These Truck Drivers All Parked Under A Bridge To Break A Man’s Fall
A man stood on a freeway overpass near Detroit early Tuesday morning, threatening to jump. Thirteen big rigs all lined up underneath the bridge, in order to discourage him from doing so or in the worst case scenario, to break his fall.
Troopers closed off both directions of Interstate 696 and asked for the truckers’ help, trying to protect this man in case he fell or jumped, said Lt. Mike Shaw of the Michigan State Police.
According to Shaw, asking truckers to help in these cases really isn’t unusual, but “most of the time these events are resolved pretty fast, so we only get one semi” he explained.
But this time around, it took about three hours to get the man down from the bridge, which is why they had to get back up.
911 calls are what alerted police to the man around 1 a.m. on Tuesday, on the overpass in Huntington Woods, just outside of Detroit, Michigan. “Once we figured out that this is a situation where someone might be contemplating taking their whole life … we shut traffic down (and) we diverted it off onto the side streets,” Shaw continued.
Troopers then looked for trucks getting off the highway, and asked them to instead park beneath the overpass–The 13 trucks packed in tightly to minimize the gaps between them, and fill the entire space under the bridge. This way, if the man still chose to jump, it would have been five or six feet onto the roof of a truck, rather than 14 feet to the concrete below.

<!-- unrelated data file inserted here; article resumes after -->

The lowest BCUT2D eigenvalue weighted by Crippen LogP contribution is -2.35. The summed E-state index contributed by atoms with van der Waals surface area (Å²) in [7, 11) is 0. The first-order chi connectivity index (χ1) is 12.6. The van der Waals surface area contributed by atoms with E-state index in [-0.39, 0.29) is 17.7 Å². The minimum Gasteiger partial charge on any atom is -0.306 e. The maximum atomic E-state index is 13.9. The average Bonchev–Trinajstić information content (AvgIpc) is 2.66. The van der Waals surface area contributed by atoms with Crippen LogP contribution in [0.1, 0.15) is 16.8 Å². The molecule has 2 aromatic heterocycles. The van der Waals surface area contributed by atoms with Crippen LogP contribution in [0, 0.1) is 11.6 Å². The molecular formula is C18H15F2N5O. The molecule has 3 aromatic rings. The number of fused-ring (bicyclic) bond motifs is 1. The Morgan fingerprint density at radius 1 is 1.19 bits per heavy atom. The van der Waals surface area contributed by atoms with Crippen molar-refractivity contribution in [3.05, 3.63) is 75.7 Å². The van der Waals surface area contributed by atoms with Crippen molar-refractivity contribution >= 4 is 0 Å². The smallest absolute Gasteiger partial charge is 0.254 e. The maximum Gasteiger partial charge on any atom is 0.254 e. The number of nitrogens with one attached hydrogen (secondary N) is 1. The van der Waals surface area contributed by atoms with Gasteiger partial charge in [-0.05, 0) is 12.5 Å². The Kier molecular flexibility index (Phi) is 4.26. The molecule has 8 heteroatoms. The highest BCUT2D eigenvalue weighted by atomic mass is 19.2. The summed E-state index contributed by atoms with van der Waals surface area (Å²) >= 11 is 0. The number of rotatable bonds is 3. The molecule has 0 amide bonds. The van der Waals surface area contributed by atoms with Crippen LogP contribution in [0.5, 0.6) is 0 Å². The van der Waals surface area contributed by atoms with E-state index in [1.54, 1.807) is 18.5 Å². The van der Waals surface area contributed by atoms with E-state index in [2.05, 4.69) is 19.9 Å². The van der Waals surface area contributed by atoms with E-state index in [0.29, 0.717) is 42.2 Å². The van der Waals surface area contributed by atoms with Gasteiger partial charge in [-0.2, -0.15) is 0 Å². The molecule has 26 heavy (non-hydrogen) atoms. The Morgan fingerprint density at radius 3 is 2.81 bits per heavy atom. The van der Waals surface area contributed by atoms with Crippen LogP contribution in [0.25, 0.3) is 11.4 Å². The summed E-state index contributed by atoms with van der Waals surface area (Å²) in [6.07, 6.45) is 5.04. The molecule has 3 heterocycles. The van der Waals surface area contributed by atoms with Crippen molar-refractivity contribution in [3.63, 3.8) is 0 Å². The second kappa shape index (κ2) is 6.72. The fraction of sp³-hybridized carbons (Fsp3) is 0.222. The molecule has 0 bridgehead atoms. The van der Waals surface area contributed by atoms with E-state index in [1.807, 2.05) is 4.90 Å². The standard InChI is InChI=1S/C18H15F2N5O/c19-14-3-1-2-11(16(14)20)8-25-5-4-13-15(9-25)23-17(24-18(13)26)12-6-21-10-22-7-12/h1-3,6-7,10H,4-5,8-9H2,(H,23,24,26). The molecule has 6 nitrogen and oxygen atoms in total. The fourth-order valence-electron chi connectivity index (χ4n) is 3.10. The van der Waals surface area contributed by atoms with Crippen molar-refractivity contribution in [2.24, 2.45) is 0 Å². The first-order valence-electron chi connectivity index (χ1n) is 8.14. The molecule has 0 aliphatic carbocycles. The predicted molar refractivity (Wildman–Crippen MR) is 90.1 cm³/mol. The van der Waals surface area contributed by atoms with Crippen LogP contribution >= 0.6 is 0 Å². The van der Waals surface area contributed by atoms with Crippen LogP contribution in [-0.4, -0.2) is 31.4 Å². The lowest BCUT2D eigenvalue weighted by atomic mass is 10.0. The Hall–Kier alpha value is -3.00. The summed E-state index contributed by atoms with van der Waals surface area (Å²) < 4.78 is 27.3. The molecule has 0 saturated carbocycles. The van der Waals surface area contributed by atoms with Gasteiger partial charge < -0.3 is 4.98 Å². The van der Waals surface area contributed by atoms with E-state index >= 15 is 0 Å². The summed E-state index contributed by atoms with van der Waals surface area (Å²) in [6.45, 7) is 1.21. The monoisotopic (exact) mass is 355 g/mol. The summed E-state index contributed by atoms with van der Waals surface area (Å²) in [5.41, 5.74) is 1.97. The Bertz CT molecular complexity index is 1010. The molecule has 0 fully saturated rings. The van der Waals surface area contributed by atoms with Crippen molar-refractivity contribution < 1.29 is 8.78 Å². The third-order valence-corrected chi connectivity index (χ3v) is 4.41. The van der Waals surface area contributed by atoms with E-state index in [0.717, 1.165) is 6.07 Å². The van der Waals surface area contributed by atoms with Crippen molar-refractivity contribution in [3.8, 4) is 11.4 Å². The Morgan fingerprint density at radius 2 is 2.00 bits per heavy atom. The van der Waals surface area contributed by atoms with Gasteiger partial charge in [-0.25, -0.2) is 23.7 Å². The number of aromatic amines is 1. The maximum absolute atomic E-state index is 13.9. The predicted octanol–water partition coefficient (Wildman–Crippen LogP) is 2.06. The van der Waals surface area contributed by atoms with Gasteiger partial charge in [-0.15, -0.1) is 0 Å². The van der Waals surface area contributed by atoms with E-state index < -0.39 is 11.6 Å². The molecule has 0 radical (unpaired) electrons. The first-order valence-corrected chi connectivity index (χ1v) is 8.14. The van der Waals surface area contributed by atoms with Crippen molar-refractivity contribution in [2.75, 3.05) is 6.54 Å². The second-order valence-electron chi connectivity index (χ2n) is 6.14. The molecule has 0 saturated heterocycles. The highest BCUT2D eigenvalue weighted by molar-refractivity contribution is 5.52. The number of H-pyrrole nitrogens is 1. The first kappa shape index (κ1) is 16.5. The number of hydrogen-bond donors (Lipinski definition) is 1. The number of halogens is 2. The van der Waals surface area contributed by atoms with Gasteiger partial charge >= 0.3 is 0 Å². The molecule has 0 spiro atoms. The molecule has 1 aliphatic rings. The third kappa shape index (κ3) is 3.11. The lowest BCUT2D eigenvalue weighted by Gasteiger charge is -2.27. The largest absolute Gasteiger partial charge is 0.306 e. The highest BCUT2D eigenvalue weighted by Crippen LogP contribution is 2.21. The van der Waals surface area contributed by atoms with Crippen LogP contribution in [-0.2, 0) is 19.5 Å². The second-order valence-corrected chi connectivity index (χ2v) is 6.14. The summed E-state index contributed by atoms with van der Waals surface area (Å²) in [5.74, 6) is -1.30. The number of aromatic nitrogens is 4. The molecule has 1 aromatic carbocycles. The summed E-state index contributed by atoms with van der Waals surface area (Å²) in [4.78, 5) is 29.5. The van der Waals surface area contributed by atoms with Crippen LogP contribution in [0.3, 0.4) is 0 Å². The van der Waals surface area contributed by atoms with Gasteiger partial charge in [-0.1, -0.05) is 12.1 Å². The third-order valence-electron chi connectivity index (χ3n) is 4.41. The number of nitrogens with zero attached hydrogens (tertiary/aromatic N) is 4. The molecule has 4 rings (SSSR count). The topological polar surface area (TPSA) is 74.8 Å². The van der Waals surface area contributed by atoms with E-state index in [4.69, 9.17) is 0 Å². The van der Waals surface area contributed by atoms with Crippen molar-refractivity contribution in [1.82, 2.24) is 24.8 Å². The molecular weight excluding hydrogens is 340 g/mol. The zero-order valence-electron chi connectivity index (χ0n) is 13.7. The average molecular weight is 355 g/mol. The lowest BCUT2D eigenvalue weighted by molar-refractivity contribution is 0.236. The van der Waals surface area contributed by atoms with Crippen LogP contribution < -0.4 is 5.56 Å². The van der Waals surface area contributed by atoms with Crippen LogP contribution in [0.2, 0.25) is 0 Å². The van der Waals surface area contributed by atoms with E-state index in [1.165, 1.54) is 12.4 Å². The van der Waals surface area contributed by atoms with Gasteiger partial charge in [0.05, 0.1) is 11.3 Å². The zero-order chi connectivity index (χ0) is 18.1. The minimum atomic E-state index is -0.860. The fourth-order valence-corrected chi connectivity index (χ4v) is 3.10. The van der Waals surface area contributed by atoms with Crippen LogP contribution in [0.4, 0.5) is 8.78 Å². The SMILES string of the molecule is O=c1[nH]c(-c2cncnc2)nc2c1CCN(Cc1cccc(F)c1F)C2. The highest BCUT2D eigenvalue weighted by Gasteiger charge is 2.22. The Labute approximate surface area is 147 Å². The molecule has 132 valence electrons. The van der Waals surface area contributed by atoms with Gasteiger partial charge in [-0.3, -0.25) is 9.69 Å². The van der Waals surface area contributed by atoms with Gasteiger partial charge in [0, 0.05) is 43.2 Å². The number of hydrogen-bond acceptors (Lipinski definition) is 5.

Police ended up talking the man down, Shaw explained.
“Usually when we talk to people that are involved in these type of incidents, usually there’s a trigger. We try to find out what that trigger is and rectify it. We were able to do that with him today, we were able to convince him that this was not the right thing to do, and we were able to get him to a local hospital where he is getting the help that he needs.”
A picture of the scene, showing the 13 trucks parked in both directions beneath the bridge, gained a lot of attention all across social media. But Shaw emphasizes, “In that picture somewhere is somebody that was contemplating ending their own life. We want that to be the story — not what Michigan State Police did or what the truckers did, but that the person changed their own mind.”
Anyone struggling with such decisions can seek help from the National Suicide Prevention Lifeline, their loved ones, or 911.